HARRISBURG, Pa. -- A dog that has stolen many people's hearts is now the inspiration behind new state legislation.
Sen. Richard Alloway is planning to introduce a bill for stricter animal cruelty penalties. The senator said he was inspired by Libre, the puppy who was abandoned in Lancaster County.
Alloway said, "It actually unfolded just by a phone call from a friend asking if I wanted to meet Libre and I said yeah and so I drove over to Dillsburg where he was being kept at the vet office and met with some animal rights groups there. And that's how the conversation got started."
He wants to change Pennsylvania law. Currently, animal cruelty in the state is a summary offense. Under his bill, he would like to see a harsher punishment.
"Everyone has to remember this law isn't going to help little Libre's situation. The DA and the dog law enforcement decided they weren't going to press charges," Alloway said.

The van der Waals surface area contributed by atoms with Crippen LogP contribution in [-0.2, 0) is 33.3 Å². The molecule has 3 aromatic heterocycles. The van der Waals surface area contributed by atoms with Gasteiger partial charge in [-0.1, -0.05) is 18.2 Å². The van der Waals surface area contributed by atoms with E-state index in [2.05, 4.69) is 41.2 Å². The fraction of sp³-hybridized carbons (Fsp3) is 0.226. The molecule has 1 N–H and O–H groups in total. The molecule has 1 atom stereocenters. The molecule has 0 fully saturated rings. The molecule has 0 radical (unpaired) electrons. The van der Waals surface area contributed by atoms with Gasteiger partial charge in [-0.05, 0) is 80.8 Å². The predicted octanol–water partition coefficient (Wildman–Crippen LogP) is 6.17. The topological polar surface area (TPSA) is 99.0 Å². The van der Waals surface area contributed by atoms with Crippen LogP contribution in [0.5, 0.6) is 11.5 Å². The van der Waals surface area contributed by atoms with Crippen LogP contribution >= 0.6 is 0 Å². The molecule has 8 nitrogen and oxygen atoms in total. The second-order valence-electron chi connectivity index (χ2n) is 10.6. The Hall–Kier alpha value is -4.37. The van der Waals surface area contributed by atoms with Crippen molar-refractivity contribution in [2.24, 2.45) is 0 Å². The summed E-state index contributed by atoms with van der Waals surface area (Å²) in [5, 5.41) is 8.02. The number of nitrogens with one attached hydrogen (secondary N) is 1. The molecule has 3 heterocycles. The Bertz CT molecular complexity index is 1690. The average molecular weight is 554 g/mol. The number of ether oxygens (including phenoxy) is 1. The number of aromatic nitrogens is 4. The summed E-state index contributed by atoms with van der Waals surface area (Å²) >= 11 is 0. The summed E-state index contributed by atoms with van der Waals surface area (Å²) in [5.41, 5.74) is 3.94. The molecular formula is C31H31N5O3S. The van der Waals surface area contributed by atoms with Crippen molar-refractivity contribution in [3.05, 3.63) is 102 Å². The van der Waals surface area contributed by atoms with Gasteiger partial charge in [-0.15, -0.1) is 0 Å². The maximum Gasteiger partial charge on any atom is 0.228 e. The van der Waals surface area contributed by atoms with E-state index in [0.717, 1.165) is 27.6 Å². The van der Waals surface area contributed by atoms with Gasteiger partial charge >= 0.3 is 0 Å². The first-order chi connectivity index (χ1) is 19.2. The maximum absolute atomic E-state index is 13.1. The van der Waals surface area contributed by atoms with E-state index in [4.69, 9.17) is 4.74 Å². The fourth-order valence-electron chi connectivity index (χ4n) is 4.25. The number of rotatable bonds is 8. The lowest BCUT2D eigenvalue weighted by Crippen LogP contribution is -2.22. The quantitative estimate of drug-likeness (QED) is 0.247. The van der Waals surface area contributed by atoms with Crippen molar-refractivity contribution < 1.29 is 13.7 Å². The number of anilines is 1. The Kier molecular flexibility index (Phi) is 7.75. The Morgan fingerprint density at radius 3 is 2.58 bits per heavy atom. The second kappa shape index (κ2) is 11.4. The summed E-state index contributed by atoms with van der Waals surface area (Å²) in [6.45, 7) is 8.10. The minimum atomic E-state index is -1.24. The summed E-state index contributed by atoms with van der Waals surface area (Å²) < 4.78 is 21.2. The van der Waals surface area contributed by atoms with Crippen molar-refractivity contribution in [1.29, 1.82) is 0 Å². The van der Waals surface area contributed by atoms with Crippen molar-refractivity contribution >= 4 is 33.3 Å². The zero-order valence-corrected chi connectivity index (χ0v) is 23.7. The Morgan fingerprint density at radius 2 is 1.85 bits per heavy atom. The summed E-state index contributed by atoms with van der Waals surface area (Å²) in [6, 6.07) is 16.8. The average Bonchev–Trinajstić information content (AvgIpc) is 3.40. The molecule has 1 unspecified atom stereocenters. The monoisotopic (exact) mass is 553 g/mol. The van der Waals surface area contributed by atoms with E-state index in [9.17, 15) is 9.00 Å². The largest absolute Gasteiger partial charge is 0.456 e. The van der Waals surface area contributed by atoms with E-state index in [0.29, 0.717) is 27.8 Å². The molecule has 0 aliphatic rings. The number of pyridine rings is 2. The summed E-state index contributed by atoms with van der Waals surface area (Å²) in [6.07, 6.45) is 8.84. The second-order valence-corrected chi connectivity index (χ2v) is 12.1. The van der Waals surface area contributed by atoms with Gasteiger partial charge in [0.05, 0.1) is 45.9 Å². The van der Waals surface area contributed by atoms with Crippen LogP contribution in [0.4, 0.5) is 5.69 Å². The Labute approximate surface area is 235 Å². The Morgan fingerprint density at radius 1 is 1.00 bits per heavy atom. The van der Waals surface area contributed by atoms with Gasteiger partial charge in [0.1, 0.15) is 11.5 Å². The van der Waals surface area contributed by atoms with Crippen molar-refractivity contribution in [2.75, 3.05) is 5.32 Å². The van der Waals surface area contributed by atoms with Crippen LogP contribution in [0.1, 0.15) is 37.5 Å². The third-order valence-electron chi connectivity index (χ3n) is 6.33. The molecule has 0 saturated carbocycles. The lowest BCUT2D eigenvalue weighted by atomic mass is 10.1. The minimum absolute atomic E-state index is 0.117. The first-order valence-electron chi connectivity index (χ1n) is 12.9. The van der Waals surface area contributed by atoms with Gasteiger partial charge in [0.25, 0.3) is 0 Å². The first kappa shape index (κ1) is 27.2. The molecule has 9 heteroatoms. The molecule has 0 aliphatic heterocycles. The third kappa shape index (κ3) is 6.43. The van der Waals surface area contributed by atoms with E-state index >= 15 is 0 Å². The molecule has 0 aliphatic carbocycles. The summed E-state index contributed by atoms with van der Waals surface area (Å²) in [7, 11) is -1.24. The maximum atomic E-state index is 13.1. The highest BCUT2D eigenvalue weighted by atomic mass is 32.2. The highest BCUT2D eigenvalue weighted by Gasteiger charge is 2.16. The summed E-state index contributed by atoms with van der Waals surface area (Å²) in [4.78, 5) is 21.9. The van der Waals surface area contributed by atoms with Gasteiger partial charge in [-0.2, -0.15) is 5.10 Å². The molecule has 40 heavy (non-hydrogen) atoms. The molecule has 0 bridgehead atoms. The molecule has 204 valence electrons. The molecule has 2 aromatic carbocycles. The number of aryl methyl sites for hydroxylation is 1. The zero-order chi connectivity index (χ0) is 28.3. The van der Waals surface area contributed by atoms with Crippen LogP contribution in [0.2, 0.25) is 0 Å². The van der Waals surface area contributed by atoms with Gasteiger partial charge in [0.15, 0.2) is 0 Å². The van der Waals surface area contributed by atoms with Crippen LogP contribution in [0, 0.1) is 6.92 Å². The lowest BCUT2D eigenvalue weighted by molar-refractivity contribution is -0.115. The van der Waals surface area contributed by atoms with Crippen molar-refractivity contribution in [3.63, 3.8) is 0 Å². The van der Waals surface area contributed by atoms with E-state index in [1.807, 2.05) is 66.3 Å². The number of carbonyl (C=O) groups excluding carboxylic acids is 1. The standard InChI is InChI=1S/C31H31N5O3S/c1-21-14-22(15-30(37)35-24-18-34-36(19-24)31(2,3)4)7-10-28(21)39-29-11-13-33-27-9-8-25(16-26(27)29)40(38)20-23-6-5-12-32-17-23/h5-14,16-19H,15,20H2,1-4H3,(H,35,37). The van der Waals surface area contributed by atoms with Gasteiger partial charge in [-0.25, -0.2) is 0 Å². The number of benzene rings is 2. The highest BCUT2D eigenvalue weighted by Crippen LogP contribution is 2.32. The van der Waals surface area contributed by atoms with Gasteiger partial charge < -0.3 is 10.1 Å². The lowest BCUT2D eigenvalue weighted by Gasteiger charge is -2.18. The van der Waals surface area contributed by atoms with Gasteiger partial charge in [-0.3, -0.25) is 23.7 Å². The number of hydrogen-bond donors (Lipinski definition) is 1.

The senator isn't sure of the specifics of the bill just yet. He plans to speak with animal welfare protection agencies and district attorneys.
Richard Long, the executive director of the Pa. District Attorney's Association, said, "We think it makes sense to take a look at the current state of the law and probably in some areas stiffen the penalties to better reflect how society views abusive animals in today' age."
Long said animal cruelty cases cause many people to call on politicians to make changes.
"There's a lot of passion and emotion and concern from the citizens of their counties," he said.
Alloway wants to transform that passion into law.
The senator said, "You just don't treat these pets like this. It's not a sport, a sporting game that you would hunt, it's not a food source. These are our pets."
Alloway plans to introduce the bill in the fall.
No charges have been filed, and it is unsure whether or not Libre was abused, but the Lancaster County district attorney and state police are currently investigating the case.